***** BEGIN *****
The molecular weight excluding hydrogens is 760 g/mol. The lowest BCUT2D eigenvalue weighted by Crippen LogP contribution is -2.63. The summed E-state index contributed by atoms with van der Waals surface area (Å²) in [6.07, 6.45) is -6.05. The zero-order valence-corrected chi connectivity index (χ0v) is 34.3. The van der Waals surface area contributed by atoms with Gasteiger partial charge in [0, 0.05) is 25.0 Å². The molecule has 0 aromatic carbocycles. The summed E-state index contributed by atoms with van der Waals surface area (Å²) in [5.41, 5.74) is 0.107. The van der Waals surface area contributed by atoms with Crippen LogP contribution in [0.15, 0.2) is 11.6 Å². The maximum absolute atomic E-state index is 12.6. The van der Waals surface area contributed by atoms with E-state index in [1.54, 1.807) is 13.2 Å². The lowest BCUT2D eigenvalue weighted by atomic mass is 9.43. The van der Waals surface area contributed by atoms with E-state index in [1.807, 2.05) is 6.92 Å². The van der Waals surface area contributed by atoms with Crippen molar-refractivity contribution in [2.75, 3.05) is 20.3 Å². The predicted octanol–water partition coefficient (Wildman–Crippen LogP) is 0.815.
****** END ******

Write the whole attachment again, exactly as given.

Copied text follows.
The molecular weight excluding hydrogens is 760 g/mol. The lowest BCUT2D eigenvalue weighted by Crippen LogP contribution is -2.63. The summed E-state index contributed by atoms with van der Waals surface area (Å²) in [6.07, 6.45) is -6.05. The zero-order valence-corrected chi connectivity index (χ0v) is 34.3. The van der Waals surface area contributed by atoms with Gasteiger partial charge in [0, 0.05) is 25.0 Å². The molecule has 0 aromatic carbocycles. The summed E-state index contributed by atoms with van der Waals surface area (Å²) in [5.41, 5.74) is 0.107. The van der Waals surface area contributed by atoms with Crippen LogP contribution in [0.15, 0.2) is 11.6 Å². The maximum absolute atomic E-state index is 12.6. The van der Waals surface area contributed by atoms with E-state index in [1.54, 1.807) is 13.2 Å². The lowest BCUT2D eigenvalue weighted by atomic mass is 9.43. The van der Waals surface area contributed by atoms with E-state index in [1.807, 2.05) is 6.92 Å². The van der Waals surface area contributed by atoms with Crippen molar-refractivity contribution in [2.75, 3.05) is 20.3 Å². The predicted octanol–water partition coefficient (Wildman–Crippen LogP) is 0.815.